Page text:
By Zak Kozuchowski, PGATOUR.COM
Matt Bettencourt made a key eagle on No. 9 at Montreux Golf and Country Club’s that helped the 36-year-old win for the first time last year on the PGA TOUR.
The par-5 hole could play an even bigger role in this year’s tournament. Officials have switched the front and the back nines, meaning the 616-yard par five will now become the finishing hole at the Reno-Tahoe Open.
The change allows for Montreux to be played as architect Jack Nicklaus originally intended. A flood destroyed No. 17 in January 1997, which had to be rebuilt in the spring of 1998. Since its inception in 1999, the Reno-Tahoe Open has played Montreux with the front and back nines reversed.
“I think it's definitely going to provide a great finish on 18,” Bettencourt said in a Wednesday press conference. “You can see a 3-6 combination, where last year's 18th hole it was pretty tough to have more than a shot -- or possibly a two-shot swing.”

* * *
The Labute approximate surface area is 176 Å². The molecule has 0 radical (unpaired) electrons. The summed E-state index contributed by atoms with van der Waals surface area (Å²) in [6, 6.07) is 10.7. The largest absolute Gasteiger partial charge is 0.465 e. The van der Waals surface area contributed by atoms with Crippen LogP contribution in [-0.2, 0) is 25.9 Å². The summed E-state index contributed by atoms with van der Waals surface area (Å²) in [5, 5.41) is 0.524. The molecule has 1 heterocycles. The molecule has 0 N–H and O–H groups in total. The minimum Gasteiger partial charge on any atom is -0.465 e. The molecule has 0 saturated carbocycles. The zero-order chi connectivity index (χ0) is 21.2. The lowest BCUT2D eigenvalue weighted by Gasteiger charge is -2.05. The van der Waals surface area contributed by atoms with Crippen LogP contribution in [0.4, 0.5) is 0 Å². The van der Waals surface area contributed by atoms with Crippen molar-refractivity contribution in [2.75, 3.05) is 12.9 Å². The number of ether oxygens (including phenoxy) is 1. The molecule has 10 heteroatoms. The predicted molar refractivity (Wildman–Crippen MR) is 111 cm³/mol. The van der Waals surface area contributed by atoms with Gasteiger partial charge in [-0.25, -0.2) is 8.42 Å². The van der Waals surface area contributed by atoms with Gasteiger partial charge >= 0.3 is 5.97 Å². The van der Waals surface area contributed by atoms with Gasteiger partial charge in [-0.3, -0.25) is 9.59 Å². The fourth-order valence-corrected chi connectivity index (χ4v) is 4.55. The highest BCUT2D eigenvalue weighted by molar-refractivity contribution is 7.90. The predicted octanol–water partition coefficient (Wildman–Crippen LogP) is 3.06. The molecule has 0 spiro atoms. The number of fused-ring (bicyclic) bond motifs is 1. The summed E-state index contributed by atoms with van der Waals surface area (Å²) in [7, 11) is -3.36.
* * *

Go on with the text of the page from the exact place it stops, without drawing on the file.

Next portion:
The 17th hole (previously No. 8), is 464-yard par 4 that has played as the third toughest hole, and one of the most intimidating shots players face all year on TOUR.
“You have to just be very precise,” Bettencourt said. “You don't want to have a long iron into the green … But Jack, when he built the hole, he basically said, ‘If you want to have a short iron if you need to hit it further off the tee; if you want to hit a 6-iron or 5-iron off the tee or the wide part of the fairway, you're going to be left with a 7- or 8-iron.’ Well, the green's not set up for that.
The 16th hole (previously No. 7) is a 220-yard par-3 and the second toughest hole in tournament history.
“(It’s) a phenomenal par-3. You know, last year No. 16, it was a much shorter hole, so you were hitting anywhere from a 9-iron to a wedge. This year it's gonna be anywhere from a 4-iron to a 6-iron,” Bettencourt said. “So a lot more can happen on these last three finishing holes. You can see a 3- to 5-shot swing without a question.”